Another round of COVID-related postponements meant there were only two A-League Men games this weekend, and which one you saw depended on where you watched.
Hearing the word ‘preseason’ is more than enough to make even the best athletes shake their heads in disbelief.
I’ve yet to meet a professional player who actually enjoys preseason training, but they understand that they have to get through it to have a successful season.
One of the worst things a player can do in the off-season is relax their diet. Reporting to preseason several kilograms overweight is a cardinal sin punished by gruelling running sessions.
Those little tricks players used to get away with during certain times in preseason training of the 1980s and 90s are no more. Players are now fitted with GPS systems and heartrate monitors that provide live data to the club’s strength and conditioning departments.
Players are subjected to high-intensity training, which will see them perform short and explosive actions over and over again while also having individual training plans and diets they need to adhere to.
You’re still allowed to have fun and banter during the preseason, but there is also a high level of seriousness about it as well. It’s a competition between players to see who is physically and mentally the strongest in the group.
The coaching staff will encourage the players buy into their competitive juices. It benefits them greatly – they can see who is busting their backside and trying to finish first in every task and also see the players who aren’t giving everything in that session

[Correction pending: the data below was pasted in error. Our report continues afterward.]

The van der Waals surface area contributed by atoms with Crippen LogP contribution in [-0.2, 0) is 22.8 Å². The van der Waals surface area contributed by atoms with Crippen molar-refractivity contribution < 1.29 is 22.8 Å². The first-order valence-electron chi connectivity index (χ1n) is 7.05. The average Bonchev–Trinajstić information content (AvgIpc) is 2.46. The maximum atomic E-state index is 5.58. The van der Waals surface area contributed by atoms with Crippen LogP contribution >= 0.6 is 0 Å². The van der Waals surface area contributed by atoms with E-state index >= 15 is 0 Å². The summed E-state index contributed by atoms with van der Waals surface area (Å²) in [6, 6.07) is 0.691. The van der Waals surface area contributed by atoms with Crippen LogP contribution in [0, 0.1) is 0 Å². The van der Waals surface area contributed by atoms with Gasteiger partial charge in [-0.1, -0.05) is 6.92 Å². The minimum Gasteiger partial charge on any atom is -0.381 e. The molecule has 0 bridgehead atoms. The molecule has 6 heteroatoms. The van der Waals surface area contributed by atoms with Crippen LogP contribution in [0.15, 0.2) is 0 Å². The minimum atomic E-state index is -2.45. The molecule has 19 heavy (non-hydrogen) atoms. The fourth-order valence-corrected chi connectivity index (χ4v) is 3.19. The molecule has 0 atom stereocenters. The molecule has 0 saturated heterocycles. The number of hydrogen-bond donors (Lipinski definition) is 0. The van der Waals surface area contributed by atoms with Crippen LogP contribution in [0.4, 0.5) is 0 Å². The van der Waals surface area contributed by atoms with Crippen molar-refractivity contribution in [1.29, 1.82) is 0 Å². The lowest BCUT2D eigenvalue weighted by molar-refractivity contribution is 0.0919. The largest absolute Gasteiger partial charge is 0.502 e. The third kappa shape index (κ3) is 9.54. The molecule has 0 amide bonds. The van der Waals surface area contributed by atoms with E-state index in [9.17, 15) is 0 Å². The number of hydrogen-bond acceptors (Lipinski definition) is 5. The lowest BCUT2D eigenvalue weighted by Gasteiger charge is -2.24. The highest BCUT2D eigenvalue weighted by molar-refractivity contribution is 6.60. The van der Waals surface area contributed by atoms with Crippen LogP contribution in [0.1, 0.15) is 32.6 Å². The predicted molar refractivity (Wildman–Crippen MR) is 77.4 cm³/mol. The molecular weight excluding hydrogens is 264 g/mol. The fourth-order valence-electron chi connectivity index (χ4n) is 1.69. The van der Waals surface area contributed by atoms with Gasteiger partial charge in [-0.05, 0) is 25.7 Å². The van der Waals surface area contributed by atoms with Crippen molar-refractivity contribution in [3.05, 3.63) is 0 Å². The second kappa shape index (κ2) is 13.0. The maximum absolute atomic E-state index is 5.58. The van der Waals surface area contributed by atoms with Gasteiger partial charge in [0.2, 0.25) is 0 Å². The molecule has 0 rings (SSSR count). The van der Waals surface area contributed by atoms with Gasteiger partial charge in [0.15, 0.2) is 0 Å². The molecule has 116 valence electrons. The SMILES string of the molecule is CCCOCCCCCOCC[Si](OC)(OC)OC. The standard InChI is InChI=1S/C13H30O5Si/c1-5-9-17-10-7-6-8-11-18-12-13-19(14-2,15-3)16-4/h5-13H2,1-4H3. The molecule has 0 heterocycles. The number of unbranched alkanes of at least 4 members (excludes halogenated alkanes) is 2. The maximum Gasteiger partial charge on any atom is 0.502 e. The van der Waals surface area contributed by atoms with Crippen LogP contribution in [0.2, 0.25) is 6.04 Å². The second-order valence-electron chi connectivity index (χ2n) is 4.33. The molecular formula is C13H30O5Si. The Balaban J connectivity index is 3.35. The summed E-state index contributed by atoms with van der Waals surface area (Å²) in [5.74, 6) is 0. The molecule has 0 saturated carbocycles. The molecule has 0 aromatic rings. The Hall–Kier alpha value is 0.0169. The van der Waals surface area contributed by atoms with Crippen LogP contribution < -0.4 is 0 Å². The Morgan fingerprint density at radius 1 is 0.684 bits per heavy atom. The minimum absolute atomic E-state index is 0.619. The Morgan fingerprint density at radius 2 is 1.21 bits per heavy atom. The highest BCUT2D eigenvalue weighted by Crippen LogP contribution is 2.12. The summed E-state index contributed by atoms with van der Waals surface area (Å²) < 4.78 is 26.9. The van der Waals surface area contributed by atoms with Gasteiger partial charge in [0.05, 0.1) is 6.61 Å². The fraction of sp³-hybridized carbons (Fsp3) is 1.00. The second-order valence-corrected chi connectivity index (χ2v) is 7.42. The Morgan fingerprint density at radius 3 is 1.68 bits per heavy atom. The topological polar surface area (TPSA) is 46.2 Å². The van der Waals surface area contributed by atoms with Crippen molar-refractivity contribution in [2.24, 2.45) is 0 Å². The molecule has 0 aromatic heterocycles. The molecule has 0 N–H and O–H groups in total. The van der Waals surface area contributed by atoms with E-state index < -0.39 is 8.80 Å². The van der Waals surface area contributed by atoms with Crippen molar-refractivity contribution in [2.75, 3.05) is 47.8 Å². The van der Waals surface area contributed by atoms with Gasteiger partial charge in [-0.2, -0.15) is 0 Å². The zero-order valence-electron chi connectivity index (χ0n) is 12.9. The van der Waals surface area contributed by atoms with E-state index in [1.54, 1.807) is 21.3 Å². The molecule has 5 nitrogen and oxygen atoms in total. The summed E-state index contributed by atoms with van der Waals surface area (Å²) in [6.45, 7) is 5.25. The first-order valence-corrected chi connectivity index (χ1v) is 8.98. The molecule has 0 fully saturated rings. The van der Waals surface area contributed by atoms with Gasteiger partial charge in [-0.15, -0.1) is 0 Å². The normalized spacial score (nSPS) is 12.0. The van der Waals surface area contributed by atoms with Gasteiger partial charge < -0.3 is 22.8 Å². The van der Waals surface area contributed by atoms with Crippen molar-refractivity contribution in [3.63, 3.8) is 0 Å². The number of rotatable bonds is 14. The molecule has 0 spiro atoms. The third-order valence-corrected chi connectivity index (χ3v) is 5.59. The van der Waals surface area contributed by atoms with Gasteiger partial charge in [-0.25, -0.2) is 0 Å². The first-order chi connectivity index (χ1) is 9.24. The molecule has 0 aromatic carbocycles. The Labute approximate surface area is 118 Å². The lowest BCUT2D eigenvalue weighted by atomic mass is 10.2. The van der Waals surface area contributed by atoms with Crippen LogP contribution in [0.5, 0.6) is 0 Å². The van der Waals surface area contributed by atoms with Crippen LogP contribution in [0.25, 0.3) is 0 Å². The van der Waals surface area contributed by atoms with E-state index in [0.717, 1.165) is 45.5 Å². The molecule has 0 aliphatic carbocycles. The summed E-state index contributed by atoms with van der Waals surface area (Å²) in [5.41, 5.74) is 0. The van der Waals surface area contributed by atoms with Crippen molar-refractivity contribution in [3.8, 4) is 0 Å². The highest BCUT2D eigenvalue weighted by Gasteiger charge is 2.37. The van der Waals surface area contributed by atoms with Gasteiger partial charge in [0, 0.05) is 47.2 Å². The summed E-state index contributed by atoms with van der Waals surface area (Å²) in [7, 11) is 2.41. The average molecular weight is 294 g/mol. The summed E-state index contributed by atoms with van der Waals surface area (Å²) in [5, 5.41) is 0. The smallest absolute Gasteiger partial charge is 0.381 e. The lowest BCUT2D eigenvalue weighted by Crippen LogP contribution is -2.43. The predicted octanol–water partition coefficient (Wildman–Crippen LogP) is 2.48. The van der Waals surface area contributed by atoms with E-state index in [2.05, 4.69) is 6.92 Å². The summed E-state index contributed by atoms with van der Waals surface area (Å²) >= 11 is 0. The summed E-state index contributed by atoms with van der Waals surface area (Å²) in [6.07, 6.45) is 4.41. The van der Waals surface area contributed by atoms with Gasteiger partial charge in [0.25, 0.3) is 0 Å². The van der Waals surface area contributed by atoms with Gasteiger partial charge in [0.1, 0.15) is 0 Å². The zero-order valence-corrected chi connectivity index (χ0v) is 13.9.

Running an extra half a metre in training could be the difference in a match during the season between winning and losing.
Having watched most of Adelaide United’s preseason training, a player who has made worldwide news has definitely been the standout trainer. Josh Cavallo, 21 years old, who came out recently as the only openly gay football player in the world, has been setting ablaze records and new benchmarks in preseason training.
Another young talent, 20-year-old Louis D’Arrigo, is closely behind him. It’s then surprisingly 34-year-old Isaias Sanchez, which just goes to show that players towards the end of their careers are as capable as the ones at the start of theirs when it comes to core performance.
The preseason is also an opportunity for every player in the club to have a chance to showcase their skills and earn selection for the upcoming season, but the problem with players pushing their bodies to the limit is that they can break down.
A-League club physios are the unsung heroes of the preseason, watching over players like an eagle – looking for a twist, turn or landing that didn’t look right.
However, they know there is no amount of ice and strapping that will help if a player keeps picking up injuries during preseason and missing sessions. A poor preseason could see a team make a slow start because players aren’t at the required level of fitness. It also could lead to more injuries due to players bodies not being conditioned correctly.
Coaching staff also have a massive part to play in the preseason. They need to instil the philosophy they want into the players – tactics, synergy and leadership. An inspirational coach can be the difference between a player making a last-ditch tackle or a lung-busting run in a match situation.
The preseason is the only time to outline an ideology to the players and staff and set expectations and their vision for the season.
Results in friendlies aren’t really that important, but getting through the match unscathed and with another 90 minutes of game fitness is.
Fitness is the great leveller between the league’s biggest and smallest clubs. Not every club has money, but they all have the ability to improve a player’s fitness.
The 2021-22 is only around the corner, and after a few rounds it will be clear to see the teams that worked hard in preseason and the ones that didn’t.